Few cities deserve a giant pick-me-up bouquet after a dreary winter more than London. Fortunately, that comes in the form of the annual Chelsea Flower Show, the granddaddy of such events. The famed exhibition and competition draws 157,000 visitors and sets trends in the horticultural world. Secure a decent deal on flights by planning a jaunt to London now.
WHEN/WHERE: May 24-28, at the Royal Hospital in London's Chelsea section.
During the Chelsea Flower Show, London is bursting with color -- from gardens to hats.
(Photos Scott Barbour/getty Images)
WHY GO: The Chelsea Flower Show includes 600 individuals and groups displaying gardens, plants, flower arrangements, vegetables and science exhibit -- and is the gardening trendsetter of the year. Need proof? The world was introduced to the bonsai tree and topiary gardens at Chelsea in 1913. Rock gardens made their first appearance in the 1940s. Organizers award coveted prizes in 21 categories.
TICKETS: Tickets for the half- or full-day sessions must be purchased in advance; the show's official ticket agent, Keith Prowse Ticketing, has a U.S. branch. Evening-only admission is $39.50, afternoon is $50 and full day is $77. Info: 800-669-8687, www.keithprowse.com/us.
WHAT'S NEW: Chelsea will introduce a few new plants and flowers to the United Kingdom, including a perennial named after a journalist killed in Iraq, a rose in honor of a famous British gardener and the Wollemi Pine, a tree discovered in the mountains of Australia 10 years ago . . . A plant specialist from Sri Lanka is scheduled to display the largest variety of pitcher plants -- brightly colored carnivores with tubelike leaves -- ever seen in an exhibit . . . Check out the display by Hillier Nurseries, which has won gold medals for 60 consecutive years, and an exhibit of Asian "exotic edibles."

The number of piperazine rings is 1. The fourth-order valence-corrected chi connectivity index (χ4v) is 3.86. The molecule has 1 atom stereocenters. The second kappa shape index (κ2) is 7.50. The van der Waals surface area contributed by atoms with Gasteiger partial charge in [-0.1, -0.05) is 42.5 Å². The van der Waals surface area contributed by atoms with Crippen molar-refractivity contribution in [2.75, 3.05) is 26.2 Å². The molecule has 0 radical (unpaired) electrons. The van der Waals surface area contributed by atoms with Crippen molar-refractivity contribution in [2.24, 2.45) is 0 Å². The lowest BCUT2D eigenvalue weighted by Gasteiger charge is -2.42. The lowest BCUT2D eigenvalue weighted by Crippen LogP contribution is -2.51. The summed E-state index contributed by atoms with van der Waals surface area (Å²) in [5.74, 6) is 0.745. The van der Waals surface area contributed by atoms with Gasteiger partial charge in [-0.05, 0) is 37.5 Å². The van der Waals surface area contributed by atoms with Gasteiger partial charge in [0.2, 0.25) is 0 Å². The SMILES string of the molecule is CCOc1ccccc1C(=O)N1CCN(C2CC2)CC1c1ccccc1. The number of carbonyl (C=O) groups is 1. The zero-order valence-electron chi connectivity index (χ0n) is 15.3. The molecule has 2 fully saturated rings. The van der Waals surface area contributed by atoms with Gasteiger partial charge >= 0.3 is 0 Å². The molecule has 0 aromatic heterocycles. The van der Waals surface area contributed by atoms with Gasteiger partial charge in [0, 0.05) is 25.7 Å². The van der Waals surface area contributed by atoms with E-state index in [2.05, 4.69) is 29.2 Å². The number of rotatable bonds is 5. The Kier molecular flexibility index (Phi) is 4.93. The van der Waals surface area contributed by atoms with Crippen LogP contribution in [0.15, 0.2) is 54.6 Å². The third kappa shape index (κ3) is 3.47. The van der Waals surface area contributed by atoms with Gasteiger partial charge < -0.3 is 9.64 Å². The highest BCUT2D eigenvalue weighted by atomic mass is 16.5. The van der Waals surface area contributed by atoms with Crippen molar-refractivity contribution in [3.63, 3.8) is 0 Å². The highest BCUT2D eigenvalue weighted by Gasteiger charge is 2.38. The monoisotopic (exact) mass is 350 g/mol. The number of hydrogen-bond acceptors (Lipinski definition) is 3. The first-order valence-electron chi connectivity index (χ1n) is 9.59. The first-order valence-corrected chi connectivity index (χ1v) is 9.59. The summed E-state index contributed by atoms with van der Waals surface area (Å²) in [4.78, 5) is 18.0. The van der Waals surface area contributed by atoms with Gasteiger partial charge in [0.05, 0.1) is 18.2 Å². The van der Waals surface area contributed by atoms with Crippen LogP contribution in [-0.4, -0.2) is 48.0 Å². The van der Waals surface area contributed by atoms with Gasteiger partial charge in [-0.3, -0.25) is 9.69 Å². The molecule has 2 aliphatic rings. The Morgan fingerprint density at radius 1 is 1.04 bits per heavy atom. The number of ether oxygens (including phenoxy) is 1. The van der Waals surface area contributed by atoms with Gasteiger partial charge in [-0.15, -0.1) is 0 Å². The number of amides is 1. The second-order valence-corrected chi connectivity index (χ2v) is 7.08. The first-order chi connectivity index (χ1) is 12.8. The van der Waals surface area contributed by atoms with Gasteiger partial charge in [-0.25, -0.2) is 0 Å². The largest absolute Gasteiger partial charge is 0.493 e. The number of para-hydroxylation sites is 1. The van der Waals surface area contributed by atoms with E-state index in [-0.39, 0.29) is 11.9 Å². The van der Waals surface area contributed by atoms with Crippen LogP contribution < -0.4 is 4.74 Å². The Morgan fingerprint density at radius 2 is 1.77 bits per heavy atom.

TIPS: The crowds can be as jampacked as weeds in an untended garden. Here are some things you should know:
It may be worth joining the Royal Horticultural Society, to be able to attend the show on Members Days, which are considerably less crowded, and to get a member's discount on admission. Members Days are May 24 (which historically has had the least visitors) and May 25. Membership is $77.03.
There's no readmission once you leave the grounds.
You may bring in outside food, and there's an open dining area where you can eat. Save room for afternoon tea -- an astounding 110,000 cups are traditionally served during the week.
Come prepared for rain, as some of the exhibits are outdoors.
GETTING THERE: The best deals at press time were available through airlines' Web sites. Among the nonstop options from Washington Dulles to London Heathrow: United (800-864-8331, www.united.com) from $515, British Airways (800-247-9297, www.britishairways.com) from $493 and Virgin Atlantic Airways (800-862-8621, www.virgin-atlantic.com) from $490.
PACKAGES: A couple of pricey packages include tours of the show and Royal Horticultural Society membership. Expo Garden Tours (800-448-2685, www.expogardentours.com; $2,296 per person double) runs a six-night trip that includes visit to gardens in the Cotswolds and Kent, lodging, transfers from Heathrow, admissions and some meals. MaupinTour (800-255-4266, www.maupintour.com; from $3,479 per person double) has a nine-day trip with tours of castle gardens, a visit to Stonehenge, theater tickets, lodging and most meals. Airfare for both tours is extra.
A less-costly option from Virgin Vacations (888-937-8474, www.virgin-vacations.com) includes round-trip air, one-day pass to the show, six nights' accommodations and breakfast, seven-day Tube pass and one pub lunch. Cost from D.C. starts at $1,189 per person double.
CLOSER TO HOME: The Washington Home & Garden Show (703-823-7960, www.washingtonhomeandgardenshow.com; $10) runs from Thursday through March 20 at the Washington Convention Center, with landscaped displays, garden decor and gardening tools.
INFO: Royal Horticultural Society, 011-44-20-7649-1885, www.rhs.org.uk; Visit Britain, 800-462-2748, www.visitbritain.com.
-- Elissa Leibowitz Poma